Cloudflare (CF) recently expanded their offerings within the Workers AI product. Not only are there more model options but token thresholds have been raised. In order to access these larger token tiers you need to use response streaming done via Server-Sent Events (SSE). In a nutshell, SEE is simply a one-way version of WebSockets. You make a request to an HTTP resource and the host responds with data chunks that arrive through a keep-alive connection.

This is a great way to improve end-user UX as you can display the generated tokens from an LLM or other AI model without having to wait for the entire sequence to finish. It also allows Cloudflare to further granularize any inference task requested by a CF Worker. A real win-win in theory!

The Cloudflare docs are a nice starting point but fall short as they miss a crucial use case. What should the code look like when making a POST request with JSON content to feed to the AI model? Typical JS code to use SSE guides you to use EventSource constructs. But this only supports GET requests without a request body. Not useful if you’re planning on sending lots of text (e.g. a conversation log) to the AI model.

If you’re used to making fetch requests to a CF Workers AI backend but are unclear how to implement streaming, read on for a solution.


If you use Hono, stream with this:

import { Ai } from '@cloudflare/ai';

/* ... */'/chat/basic', async c => {
  const ai = new Ai(c.env.AI);

	const { messages } = await c.req.json();
	const answer = await
      stream: true, 

	c.header('Content-Type', 'text/event-stream');

	return stream => {
		await stream.pipe(answer);
		await stream.close();

or if you prefer with the bare Workers API:

import { Ai } from '@cloudflare/ai';

/* ... */

export default {
  async fetch(request, env, ctx) {
    if (request.method === "POST") {
      const { messages } = await request.json();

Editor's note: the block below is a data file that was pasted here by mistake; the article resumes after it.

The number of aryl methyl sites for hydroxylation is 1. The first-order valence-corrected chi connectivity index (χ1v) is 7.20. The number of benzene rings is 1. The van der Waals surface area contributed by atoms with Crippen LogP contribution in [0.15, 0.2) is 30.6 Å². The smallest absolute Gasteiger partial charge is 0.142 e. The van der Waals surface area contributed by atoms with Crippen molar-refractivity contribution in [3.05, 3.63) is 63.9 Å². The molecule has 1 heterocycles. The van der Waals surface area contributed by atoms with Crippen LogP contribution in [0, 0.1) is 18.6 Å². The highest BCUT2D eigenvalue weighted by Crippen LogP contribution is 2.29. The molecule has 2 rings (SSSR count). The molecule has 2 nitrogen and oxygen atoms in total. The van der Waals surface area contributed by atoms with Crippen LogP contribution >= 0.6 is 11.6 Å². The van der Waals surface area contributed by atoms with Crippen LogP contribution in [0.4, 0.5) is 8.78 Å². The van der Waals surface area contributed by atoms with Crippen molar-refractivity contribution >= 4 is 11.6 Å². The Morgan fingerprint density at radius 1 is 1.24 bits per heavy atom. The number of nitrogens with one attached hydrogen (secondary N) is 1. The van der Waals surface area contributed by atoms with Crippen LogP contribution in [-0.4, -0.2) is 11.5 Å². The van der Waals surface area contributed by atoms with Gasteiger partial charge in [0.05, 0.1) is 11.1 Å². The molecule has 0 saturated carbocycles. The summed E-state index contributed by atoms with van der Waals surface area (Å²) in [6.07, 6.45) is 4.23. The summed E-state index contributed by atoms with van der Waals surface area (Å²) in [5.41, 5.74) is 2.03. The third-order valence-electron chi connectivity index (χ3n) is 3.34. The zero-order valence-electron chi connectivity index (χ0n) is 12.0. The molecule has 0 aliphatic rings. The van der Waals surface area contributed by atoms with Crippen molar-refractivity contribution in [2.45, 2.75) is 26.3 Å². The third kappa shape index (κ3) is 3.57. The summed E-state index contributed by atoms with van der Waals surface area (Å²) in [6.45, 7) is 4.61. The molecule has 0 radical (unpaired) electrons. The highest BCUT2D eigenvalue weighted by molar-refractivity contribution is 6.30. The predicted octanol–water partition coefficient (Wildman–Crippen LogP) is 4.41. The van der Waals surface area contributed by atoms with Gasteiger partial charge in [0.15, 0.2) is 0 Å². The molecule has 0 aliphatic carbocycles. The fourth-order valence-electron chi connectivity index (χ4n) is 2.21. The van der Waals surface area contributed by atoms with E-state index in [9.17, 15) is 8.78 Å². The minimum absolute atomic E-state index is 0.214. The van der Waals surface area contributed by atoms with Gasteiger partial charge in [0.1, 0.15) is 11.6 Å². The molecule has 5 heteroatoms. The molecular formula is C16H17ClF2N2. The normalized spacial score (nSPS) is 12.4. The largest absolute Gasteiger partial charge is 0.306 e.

const ai = new Ai(env.AI);

      const stream = await'@cf/meta/llama-2-7b-chat-int8', {
        stream: true,

      return new Response(stream, {
        headers: { "content-type": "text/event-stream", },


You will have to use a ReadableStream and a chunk handler to process the returned JSON chunks being streamed from the AI model. The initial fetch request can be made as normal with the substitution of application/json for text/event-stream:

const EVENTSTREAM_PREFIX = 'data: ';

const URL_AI_STREAM = 'https://...';

function requestAIStream(messages, chunkCallback) {
  try {
      const res = await fetch(URL_AI_STREAM, {
          method: 'POST',
          headers: { 'Content-Type': 'text/event-stream' },
          body: JSON.stringify({ messages })

      // Use a ReadableStream to handle the response
      const reader = res.body
        .pipeThrough(new TextDecoderStream())

      while (true) {
          // Handle each chunk
          let { value, done } = await;
          let totalMsg = '';

          for (const l of value.split('\n')) {
              if (!l) continue; // Skip empty lines
              if (l.indexOf(EVENTSTREAM_PREFIX) >= 0) {
                  const msgChunk = l.substring(EVENTSTREAM_PREFIX.length);

                  if (msgChunk === EVENTSTREAM_ENDED) {
                      done = true;
                  } else {
                      const { response } = JSON.parse(msgChunk);

          if (done) break;

      // Close the stream from the client-side
  } catch (e) {


Exactly as you’d expect: the reply sequence tokens are streamed in and you can display them in real-time for a standard UI feedback